Uncovering the nature of dark matter with stellar streams in the Milky Way

Event Date: 
March 20, 2019
Ana Bonaca

Globular clusters are large congregations of stars, which gradually lose their members to form thin and long stellar streams. In pristine conditions, these streams have a nearly uniform density, however, new observations of one such structure in the Milky Way halo have revealed a likely site of perturbation. The on-sky morphology suggests a recent, close encounter with a massive and dense perturber. Known baryonic objects are unlikely perturbers based on their orbital properties, but observations permit a low-mass clump of dark matter as a plausible candidate. This discovery opens up the exciting possibility that detailed observations of streams could measure the abundance of dark-matter substructure and thus shed light on the nature of dark matter.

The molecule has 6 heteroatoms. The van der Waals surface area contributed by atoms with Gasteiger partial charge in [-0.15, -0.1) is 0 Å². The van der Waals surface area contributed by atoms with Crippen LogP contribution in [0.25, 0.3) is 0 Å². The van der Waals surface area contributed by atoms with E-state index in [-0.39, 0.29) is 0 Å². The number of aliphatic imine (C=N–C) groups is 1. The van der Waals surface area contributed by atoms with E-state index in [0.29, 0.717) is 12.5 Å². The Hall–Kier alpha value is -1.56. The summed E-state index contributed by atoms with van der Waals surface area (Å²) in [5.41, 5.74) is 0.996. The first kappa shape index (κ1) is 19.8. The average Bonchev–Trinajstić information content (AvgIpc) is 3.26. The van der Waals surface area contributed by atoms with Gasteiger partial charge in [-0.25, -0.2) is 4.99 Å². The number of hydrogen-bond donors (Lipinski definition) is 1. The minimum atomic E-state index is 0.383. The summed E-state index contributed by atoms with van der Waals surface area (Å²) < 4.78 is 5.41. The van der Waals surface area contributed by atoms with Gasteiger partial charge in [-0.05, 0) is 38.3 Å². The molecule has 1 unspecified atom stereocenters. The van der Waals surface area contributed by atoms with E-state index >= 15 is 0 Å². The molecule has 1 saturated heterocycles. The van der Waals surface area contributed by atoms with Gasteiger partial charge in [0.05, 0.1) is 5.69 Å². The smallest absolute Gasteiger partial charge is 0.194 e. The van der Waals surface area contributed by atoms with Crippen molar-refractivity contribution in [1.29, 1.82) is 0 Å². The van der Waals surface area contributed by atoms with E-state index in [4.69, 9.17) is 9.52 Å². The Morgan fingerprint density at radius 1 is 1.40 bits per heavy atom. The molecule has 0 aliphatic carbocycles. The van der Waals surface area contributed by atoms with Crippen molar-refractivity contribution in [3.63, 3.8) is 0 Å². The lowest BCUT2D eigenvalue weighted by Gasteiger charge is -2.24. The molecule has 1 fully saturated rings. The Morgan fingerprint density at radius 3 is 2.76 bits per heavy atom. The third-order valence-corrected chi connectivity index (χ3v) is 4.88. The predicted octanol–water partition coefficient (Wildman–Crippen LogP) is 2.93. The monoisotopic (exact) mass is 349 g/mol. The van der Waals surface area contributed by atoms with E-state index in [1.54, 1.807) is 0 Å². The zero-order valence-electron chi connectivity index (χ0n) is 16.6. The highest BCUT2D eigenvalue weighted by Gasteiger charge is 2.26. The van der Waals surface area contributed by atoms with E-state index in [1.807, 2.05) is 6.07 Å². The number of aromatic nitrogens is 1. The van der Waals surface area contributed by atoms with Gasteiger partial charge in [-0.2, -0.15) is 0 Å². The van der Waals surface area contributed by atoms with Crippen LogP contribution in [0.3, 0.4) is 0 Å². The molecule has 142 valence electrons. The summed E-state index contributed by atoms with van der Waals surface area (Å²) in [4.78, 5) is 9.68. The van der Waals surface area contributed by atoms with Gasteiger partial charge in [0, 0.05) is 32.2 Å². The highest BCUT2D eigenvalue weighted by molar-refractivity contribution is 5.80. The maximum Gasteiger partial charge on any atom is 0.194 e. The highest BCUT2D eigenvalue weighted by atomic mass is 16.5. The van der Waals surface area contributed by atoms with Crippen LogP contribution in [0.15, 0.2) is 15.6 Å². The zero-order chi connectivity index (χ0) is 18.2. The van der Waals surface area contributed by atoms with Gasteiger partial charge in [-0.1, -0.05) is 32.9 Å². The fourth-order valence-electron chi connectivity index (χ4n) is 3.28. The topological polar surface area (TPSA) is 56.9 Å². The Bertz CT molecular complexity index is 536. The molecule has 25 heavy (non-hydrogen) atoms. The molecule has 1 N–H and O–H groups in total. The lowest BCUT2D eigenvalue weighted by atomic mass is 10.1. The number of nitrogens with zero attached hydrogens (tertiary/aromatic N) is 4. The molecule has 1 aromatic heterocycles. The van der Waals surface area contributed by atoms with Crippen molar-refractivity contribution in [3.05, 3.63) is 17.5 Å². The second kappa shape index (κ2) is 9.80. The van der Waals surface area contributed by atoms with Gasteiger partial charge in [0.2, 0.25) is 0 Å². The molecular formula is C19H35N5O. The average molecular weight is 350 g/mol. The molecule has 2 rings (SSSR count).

Speaker Bio: 
Ana Bonaca is a Fellow at the Institute for Theory and Computation, hosted by the Center for Astrophysics | Harvard & Smithsonian. She works on creating a 3D, high-resolution map of the Milky Way halo, which is dominated by the elusive dark matter. In her research, she collects and employs data from ground- and space-based observatories, analyzes numerical simulations and develops new statistical tools. Ana obtained an Astronomy PhD from Yale University and was awarded the Brouwer prize for a distinguished thesis.